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Monetary Policy and the Fisher Effect

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  • Söderlind, Paul

    ()
    (Department of Economics)

Abstract

Historical estimates of the informational content in the yield curve may not be relevant after a change in monetary policy. This study uses a small dynamic rational expectations model with staggered price setting to study how monetary policy affects the relation between nominal interest rates, inflation expectations, and real interest rates. The benchmark parameters, including the Fed's loss function parameters, are estimated by maximum likelihood on quarterly U.S. data. The policy experiments include stronger inflation targeting and more active monetary policy.

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Bibliographic Info

Paper provided by Stockholm School of Economics in its series Working Paper Series in Economics and Finance with number 159.

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Length: 5 pages
Date of creation: Feb 1997
Date of revision: 04 Mar 1999
Publication status: Published in Journal of Policy Modeling, 2001, pages 491-495.
Handle: RePEc:hhs:hastef:0159

Note: Revised and shortened version of Working Paper No. 159
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Postal: The Economic Research Institute, Stockholm School of Economics, P.O. Box 6501, 113 83 Stockholm, Sweden
Phone: +46-(0)8-736 90 00
Fax: +46-(0)8-31 01 57
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Web page: http://www.hhs.se/
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Keywords: Optimal monetary policy; inflation expectations; forward interest rates; Kalman filter estimation;

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References

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Please report citation or reference errors to , or , if you are the registered author of the cited work, log in to your RePEc Author Service profile, click on "citations" and make appropriate adjustments.:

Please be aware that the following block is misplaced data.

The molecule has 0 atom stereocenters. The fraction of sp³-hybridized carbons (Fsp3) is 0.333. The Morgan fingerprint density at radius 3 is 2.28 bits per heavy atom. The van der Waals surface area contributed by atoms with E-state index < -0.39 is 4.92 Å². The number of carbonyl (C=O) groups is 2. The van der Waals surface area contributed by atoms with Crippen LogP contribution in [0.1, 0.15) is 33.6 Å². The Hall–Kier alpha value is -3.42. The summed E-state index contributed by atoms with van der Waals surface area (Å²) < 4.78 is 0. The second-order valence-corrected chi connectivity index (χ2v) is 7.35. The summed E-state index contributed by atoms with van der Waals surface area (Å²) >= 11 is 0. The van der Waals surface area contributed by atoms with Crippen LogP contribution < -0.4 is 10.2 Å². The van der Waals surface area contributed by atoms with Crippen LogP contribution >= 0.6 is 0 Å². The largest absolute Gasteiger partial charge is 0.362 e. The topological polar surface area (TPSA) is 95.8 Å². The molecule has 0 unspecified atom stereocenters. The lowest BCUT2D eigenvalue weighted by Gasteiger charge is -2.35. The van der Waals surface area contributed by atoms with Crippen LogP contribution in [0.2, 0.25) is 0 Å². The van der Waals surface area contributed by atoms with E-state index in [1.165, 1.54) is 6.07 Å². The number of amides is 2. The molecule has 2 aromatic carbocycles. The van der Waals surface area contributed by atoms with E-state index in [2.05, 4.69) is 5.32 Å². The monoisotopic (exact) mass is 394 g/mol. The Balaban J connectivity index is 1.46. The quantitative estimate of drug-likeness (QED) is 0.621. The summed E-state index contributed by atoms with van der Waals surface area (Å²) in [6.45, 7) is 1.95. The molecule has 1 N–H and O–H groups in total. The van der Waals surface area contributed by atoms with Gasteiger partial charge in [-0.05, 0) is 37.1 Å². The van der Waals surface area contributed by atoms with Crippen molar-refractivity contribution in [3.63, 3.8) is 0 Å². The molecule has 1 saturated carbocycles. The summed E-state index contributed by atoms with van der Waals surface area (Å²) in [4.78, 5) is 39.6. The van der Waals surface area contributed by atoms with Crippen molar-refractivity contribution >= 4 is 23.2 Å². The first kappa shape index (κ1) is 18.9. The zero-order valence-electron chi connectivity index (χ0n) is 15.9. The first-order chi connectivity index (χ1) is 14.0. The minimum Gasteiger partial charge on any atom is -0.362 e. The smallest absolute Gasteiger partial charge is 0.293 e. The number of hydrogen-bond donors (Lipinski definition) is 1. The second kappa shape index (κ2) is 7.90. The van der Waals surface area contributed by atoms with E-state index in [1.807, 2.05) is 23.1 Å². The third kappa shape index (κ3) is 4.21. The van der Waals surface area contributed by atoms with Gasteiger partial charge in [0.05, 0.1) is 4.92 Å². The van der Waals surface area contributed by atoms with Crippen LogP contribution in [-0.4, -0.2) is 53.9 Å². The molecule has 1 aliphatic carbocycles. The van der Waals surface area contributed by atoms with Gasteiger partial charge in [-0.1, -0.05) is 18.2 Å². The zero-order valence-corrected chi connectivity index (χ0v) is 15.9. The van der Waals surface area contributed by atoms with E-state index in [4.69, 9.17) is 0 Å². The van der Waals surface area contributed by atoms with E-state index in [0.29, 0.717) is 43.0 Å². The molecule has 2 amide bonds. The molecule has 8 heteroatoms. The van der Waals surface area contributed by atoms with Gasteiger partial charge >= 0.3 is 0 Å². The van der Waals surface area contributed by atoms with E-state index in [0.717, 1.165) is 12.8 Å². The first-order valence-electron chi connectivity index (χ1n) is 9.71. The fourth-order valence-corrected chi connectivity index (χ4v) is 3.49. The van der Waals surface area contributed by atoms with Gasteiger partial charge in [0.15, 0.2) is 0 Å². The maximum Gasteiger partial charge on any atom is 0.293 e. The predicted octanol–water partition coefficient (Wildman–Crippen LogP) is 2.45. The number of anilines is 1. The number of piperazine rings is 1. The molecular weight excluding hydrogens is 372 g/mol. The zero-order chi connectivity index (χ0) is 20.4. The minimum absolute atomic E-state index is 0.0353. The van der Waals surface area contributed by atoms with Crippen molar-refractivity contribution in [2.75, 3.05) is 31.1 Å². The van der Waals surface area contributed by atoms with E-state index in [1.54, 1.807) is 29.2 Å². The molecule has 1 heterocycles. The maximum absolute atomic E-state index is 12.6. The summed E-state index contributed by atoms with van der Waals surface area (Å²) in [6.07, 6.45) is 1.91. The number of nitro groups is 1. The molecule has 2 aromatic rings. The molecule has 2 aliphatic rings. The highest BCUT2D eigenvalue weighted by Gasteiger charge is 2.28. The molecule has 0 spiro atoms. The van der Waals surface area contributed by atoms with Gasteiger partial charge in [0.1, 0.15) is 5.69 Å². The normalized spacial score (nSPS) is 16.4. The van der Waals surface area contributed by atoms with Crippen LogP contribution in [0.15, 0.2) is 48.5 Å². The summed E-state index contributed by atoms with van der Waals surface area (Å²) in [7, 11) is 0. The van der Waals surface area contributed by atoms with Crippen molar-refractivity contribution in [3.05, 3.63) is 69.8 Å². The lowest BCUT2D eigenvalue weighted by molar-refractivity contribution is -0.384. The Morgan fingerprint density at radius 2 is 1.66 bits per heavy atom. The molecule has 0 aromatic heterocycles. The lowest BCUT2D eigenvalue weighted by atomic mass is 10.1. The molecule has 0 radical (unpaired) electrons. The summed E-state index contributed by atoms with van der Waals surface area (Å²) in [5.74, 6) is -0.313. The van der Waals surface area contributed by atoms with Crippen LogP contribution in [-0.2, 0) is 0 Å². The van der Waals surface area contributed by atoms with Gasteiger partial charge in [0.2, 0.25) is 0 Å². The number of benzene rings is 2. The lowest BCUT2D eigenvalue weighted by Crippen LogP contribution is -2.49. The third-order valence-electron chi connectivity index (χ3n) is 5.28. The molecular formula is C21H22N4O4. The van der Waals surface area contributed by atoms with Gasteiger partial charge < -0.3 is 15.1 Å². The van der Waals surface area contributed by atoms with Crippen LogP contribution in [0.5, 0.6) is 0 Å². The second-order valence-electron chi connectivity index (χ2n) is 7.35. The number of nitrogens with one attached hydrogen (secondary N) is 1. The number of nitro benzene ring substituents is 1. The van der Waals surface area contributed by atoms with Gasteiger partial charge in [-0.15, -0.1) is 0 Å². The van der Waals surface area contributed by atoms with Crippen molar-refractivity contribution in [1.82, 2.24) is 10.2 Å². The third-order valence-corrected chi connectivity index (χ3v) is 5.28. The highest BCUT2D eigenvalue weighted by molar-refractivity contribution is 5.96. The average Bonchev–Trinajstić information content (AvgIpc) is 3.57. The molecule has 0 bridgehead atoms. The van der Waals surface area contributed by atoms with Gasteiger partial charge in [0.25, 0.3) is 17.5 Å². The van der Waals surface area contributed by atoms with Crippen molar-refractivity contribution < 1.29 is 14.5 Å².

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  1. Söderlind, Paul, 1998. "Solution and Estimation of RE Macromodels with Optimal Policy," Working Paper Series in Economics and Finance 256, Stockholm School of Economics.
  2. Soderlind, Paul, 1998. " Nominal Interest Rates as Indicators of Inflation Expectations," Scandinavian Journal of Economics, Wiley Blackwell, vol. 100(2), pages 457-72, June.
  3. Mishkin, Frederic S., 1992. "Is the Fisher effect for real? : A reexamination of the relationship between inflation and interest rates," Journal of Monetary Economics, Elsevier, vol. 30(2), pages 195-215, November.
  4. Fuhrer, Jeffrey C & Moore, George R, 1995. "Monetary Policy Trade-offs and the Correlation between Nominal Interest Rates and Real Output," American Economic Review, American Economic Association, vol. 85(1), pages 219-39, March.
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Cited by:
  1. H.a. Mitchell-innes & M.j. Aziakpono & A.p. Faure, 2007. "Inflation Targeting And The Fisher Effect In South Africa: An Empirical Investigation," South African Journal of Economics, Economic Society of South Africa, vol. 75(4), pages 693-707, December.
  2. Söderlind, Paul, 1998. "Solution and Estimation of RE Macromodels with Optimal Policy," Working Paper Series in Economics and Finance 256, Stockholm School of Economics.
  3. Kafayat Amusa & Rangan Gupta & Shaakira Karolia & Beatrice D. Simo Kengne, 2010. "The Long-Run Impact of Inflation in South Africa," Working Papers 201029, University of Pretoria, Department of Economics.
  4. Tibor Hlédik, 2004. "Quantifying the Second-Round Effects of Supply-Side Shocks on Inflation," Prague Economic Papers, University of Economics, Prague, vol. 2004(2), pages 121-141.
  5. Locarno, Alberto & Massa, Massimo, 2005. "Monetary Policy Uncertainty and the Stock Market," CEPR Discussion Papers 4828, C.E.P.R. Discussion Papers.
  6. Fahmy, Yasser A. F. & Kandil, Magda, 2003. "The Fisher effect: new evidence and implications," International Review of Economics & Finance, Elsevier, vol. 12(4), pages 451-465.
  7. Söderlind, Paul, 2001. "What if the Fed Had Been an Inflation Nutter?," Working Paper Series in Economics and Finance 0443, Stockholm School of Economics.
  8. Bill Dupor, 2002. "The Natural Rate of Q," American Economic Review, American Economic Association, vol. 92(2), pages 96-101, May.
  9. Kam, Timothy, 2007. "Interest-rate smoothing in a two-sector small open economy," Journal of Macroeconomics, Elsevier, vol. 29(2), pages 283-304, June.
  10. Dupor, Bill, 2005. "Stabilizing non-fundamental asset price movements under discretion and limited information," Journal of Monetary Economics, Elsevier, vol. 52(4), pages 727-747, May.

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